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How to Grow Your Business in Your Local Community


Ben Goldstein


Sometimes, being a business owner means playing the role of politician — getting out into the world to shake hands and kiss babies.

Often, we see retail businesses or restaurants that are struggling to develop customer bases even when they have sound operations and business plans. Even the best ideas, greatest menus, and most amazing products can struggle to survive if the community is unaware of what they offer.

Fortunately, there are great ways to build your business in your local community, from social media and marketing events, to (more importantly) physically being active in your community.

Modern Techniques

Social Media

This is the most common trend of growing businesses we see these days. Whether you are talking about your SEO (search engine optimization), your social media presence, or your official website, it’s about your ability to reach new customers and bring them to your store or restaurant.

There are a lot of tools and “social media experts” out there that you can work with to grow your brand, but that will only get you so far. Also, depending on your location (big city, suburbs, or rural) this might not be the best way for you to draw traffic.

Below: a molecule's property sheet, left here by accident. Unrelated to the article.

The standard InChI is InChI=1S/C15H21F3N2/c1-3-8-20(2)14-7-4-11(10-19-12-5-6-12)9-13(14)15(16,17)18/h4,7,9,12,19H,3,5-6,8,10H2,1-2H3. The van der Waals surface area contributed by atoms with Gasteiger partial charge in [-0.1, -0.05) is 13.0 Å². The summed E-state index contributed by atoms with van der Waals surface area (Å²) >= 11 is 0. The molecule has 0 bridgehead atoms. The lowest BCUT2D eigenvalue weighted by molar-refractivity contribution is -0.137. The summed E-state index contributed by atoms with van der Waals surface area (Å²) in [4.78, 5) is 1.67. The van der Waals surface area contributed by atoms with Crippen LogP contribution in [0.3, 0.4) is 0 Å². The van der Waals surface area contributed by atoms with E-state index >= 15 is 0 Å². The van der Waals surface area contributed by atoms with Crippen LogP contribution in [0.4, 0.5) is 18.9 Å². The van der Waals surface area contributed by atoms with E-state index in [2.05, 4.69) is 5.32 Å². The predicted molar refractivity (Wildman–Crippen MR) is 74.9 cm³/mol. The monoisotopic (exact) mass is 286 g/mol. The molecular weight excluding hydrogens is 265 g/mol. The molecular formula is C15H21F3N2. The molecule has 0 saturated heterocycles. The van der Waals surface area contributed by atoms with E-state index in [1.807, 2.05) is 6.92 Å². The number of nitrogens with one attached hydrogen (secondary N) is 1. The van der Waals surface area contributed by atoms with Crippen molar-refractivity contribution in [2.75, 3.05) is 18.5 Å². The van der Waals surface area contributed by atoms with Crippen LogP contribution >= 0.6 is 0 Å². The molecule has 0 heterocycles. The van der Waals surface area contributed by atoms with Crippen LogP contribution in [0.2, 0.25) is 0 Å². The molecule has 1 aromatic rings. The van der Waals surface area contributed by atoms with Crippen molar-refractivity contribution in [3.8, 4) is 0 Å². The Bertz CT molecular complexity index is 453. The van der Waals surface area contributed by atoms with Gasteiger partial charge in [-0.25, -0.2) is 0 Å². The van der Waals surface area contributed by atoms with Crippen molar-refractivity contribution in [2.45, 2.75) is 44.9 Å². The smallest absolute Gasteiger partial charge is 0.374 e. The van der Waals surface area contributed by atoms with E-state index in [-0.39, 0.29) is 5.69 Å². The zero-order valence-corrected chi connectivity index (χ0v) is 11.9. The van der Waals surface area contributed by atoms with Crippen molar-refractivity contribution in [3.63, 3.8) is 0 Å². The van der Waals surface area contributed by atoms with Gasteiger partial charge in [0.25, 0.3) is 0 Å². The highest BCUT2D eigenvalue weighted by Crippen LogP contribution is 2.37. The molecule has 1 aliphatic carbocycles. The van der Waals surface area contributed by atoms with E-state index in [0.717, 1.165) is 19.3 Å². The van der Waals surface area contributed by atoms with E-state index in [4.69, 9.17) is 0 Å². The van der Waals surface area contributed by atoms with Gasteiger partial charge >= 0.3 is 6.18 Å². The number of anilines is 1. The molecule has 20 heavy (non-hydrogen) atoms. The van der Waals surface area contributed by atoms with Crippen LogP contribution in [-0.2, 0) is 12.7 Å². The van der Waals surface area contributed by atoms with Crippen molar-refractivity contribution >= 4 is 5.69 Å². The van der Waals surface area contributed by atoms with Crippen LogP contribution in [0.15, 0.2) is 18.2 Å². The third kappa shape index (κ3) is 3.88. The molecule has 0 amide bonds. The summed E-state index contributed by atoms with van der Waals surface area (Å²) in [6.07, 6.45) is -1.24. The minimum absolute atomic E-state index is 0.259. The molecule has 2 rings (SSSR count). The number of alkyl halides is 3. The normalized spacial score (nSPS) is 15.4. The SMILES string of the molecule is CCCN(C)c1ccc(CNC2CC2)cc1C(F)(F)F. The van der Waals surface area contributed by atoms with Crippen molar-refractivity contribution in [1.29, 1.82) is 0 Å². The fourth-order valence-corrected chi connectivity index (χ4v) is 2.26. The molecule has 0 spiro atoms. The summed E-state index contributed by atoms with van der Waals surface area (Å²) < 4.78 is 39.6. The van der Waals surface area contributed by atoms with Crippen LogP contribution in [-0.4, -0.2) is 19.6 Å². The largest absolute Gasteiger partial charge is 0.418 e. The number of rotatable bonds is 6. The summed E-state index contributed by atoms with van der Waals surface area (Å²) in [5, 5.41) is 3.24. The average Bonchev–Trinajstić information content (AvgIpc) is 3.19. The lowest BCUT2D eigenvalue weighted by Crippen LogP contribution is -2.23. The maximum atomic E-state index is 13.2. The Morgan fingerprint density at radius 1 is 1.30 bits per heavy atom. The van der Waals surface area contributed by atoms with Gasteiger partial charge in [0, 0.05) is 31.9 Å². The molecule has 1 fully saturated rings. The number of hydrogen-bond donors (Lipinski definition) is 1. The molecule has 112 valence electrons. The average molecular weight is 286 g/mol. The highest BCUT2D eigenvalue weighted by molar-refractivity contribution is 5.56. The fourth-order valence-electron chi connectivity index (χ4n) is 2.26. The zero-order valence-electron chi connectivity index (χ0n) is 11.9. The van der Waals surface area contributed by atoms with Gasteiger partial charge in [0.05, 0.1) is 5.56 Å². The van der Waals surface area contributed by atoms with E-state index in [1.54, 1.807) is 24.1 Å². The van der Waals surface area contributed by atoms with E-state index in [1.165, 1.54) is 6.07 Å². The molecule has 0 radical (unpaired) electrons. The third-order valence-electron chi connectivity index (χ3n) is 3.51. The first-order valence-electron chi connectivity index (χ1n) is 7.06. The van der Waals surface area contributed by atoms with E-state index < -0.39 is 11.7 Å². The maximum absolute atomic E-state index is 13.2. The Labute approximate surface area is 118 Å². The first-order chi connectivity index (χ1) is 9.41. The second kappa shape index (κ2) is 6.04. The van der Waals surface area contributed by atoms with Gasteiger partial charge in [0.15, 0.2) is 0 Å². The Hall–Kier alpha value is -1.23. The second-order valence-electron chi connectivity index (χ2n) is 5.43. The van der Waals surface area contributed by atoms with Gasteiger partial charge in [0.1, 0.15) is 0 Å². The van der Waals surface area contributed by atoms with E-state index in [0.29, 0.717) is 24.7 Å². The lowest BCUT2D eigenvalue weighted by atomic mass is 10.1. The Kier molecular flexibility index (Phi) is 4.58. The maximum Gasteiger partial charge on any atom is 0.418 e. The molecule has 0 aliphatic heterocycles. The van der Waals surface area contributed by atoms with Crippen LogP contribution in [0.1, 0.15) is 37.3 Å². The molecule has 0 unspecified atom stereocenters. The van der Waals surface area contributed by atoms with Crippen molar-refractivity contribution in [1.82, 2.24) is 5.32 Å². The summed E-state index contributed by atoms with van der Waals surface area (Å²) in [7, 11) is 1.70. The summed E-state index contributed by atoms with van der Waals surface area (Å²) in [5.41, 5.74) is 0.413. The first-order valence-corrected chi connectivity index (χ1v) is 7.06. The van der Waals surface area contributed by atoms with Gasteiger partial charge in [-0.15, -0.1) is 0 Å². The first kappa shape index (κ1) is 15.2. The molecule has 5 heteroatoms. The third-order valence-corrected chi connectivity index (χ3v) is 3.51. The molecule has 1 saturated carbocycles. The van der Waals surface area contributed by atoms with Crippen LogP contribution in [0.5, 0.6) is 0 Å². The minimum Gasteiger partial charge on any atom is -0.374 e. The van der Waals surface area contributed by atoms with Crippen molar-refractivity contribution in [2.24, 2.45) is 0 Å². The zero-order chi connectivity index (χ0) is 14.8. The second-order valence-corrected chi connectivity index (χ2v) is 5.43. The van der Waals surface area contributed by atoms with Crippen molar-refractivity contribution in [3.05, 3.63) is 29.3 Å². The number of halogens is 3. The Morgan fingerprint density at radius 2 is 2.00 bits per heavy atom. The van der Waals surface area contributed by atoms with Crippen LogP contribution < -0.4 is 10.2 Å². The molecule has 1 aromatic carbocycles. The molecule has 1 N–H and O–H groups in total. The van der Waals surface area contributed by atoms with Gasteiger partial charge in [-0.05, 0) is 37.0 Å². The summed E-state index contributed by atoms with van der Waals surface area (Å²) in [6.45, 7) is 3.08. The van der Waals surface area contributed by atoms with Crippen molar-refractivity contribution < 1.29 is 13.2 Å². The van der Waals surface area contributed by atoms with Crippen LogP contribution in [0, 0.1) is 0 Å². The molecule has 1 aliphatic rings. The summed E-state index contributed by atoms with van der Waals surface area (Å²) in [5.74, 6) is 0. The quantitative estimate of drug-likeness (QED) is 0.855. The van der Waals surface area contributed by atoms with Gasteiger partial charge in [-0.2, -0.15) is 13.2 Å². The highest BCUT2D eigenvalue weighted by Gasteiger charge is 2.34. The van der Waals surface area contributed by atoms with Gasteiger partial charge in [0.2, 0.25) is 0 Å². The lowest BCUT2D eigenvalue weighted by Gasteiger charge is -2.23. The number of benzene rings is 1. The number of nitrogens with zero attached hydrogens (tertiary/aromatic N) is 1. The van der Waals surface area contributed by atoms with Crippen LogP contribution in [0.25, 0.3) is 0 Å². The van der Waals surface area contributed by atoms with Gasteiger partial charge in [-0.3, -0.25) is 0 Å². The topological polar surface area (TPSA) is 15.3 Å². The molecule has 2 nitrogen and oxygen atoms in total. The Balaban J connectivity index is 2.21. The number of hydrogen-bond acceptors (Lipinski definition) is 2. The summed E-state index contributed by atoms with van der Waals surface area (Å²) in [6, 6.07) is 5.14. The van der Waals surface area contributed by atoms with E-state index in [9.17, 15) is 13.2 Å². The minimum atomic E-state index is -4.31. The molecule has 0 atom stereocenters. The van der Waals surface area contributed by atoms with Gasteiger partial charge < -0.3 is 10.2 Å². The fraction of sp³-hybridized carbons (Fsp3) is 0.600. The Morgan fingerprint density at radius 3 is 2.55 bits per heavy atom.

Whether you do traditional advertising on television, radio, or move to a more tech-savvy approach with Internet/social media-based ads, you have a great opportunity to target the audience that you are looking for with your marketing budget.

Classic Techniques

Supporting local schools, churches, and community events

Utilizing your product, your service, or your money to support local sports teams or working with local high schools and booster clubs to get your name out there helps potential customers see you’re an active and willing participant in the community. Adding a human element to your business gives your customers an emotional attachment that can inspire them to visit you more frequently.

Physically being present in your community

Getting out into the community and doing charity events, shaking hands, and getting to know people builds a brand of who you are. Your customers are no longer getting their tires from your “store,” but instead from you. They are no longer going to eat at the restaurant, but your restaurant.

This is my favorite way to build a business within a local community, but it is also challenging because often times there never seems to be enough time in the day to be everywhere we’re needed. That’s why you need to train your staff to give you the time needed to do just that. If you want to grow your business, you’re going to need help.

Adding the personal touch is a great way to build up your customer base. But it takes hard work being present in the community, and showing your employees, customers, and neighboring businesses that you want to be a part of their future for many years to come.